SACRAMENTO WATCH : New Laws, Fresh Hope

For all the things that aren't done right in Sacramento, a new year at least brings a reminder that last year wasn't a total loss in the state capital. For all the budget crises, corruption probes and political bickering, some good laws still were passed.

Anytime useful legislation can survive in a year as monumentally bad for state government as 1991 was, there's reason to hope.

Probably the law that will have the most effect over the long run is the one launching the "healthy start" program. It will provide up to $20 million in grants to school districts and county offices of education.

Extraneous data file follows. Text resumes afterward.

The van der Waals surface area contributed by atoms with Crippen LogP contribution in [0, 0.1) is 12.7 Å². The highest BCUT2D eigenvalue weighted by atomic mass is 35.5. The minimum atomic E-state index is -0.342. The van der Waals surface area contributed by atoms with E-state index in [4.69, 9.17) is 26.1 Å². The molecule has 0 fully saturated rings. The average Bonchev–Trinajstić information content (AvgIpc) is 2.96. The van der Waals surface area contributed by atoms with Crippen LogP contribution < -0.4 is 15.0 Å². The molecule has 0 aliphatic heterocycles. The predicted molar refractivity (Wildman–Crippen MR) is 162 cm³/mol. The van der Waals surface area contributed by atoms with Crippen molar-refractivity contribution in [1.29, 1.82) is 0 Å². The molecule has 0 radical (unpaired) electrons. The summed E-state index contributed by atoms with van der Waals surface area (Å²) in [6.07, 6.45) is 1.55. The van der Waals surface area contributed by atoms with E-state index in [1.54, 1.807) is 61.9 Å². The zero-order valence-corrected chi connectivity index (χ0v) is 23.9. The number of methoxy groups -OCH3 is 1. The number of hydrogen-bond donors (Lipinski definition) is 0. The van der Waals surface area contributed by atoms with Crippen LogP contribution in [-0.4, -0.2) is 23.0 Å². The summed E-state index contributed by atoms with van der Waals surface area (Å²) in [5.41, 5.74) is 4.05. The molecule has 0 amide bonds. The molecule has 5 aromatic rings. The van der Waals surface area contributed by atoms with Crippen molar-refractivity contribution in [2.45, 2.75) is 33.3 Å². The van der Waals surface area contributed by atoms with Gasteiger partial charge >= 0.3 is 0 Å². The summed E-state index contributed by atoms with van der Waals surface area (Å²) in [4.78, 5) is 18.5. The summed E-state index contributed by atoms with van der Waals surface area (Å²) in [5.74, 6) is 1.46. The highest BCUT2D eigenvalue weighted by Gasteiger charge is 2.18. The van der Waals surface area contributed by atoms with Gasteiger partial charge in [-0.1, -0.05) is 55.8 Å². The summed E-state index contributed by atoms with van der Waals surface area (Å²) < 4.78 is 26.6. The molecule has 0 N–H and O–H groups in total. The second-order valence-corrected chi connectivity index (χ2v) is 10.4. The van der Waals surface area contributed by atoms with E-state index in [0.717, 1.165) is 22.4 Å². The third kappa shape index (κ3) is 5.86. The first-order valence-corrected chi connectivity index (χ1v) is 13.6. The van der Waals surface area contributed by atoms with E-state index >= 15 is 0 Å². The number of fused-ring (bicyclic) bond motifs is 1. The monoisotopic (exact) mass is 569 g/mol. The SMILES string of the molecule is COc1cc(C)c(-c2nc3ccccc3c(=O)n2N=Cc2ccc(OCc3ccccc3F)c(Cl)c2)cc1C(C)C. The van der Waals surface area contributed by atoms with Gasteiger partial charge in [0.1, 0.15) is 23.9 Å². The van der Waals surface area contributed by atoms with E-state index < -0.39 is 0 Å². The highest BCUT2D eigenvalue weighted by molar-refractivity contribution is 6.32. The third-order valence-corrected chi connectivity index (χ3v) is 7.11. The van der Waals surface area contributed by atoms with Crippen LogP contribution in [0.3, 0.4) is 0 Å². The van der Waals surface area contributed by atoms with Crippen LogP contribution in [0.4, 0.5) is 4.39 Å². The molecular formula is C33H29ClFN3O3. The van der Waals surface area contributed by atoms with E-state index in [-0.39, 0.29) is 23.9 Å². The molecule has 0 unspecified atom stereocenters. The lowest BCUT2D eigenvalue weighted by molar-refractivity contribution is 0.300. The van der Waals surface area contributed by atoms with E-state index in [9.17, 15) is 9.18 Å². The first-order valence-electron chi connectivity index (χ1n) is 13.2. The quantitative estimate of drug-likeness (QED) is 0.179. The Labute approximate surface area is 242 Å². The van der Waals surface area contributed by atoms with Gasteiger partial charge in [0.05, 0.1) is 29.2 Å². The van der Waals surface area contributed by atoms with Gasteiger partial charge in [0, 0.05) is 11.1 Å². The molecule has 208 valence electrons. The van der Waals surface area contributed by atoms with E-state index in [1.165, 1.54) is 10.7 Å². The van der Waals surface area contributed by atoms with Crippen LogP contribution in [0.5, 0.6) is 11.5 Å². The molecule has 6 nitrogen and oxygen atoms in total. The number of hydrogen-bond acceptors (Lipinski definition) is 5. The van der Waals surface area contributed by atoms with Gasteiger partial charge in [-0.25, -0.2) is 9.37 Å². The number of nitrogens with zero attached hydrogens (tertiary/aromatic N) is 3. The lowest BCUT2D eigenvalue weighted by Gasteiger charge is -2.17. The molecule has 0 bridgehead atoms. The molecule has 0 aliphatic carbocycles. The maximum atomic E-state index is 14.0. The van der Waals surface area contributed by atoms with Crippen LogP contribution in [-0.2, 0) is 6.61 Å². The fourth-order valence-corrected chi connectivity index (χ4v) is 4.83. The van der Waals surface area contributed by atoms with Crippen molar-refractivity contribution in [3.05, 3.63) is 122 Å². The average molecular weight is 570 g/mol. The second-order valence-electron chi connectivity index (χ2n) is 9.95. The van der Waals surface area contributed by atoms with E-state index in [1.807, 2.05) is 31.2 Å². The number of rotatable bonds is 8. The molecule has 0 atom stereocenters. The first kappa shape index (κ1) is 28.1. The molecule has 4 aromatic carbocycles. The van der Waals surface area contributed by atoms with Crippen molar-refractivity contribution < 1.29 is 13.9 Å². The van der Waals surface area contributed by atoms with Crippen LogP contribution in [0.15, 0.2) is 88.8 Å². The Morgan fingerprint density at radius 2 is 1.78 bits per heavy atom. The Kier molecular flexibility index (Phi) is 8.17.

Schools will refer students and their families to nearby social and health care services and will do the coordination. Hungry, ill or abused students cannot do their best. It's part of the sensible "preventive government" approach that spends money now to develop young potential, instead of waiting until disadvantaged children become troubled adults who are expensive burdens on society.

There are other good, possibly lifesaving, new laws:

--Criminal background checks are now required for tow-truck drivers under a 2-year pilot program in the Los Angeles area; motorists stranded on deserted roads at night are likely to be appreciative.

--Junior and senior high school students will be required to receive AIDS prevention instruction, if parental permission is granted.

--And although many motorcyclists are unhappy about it, safety helmets are the order of the day.

To life!

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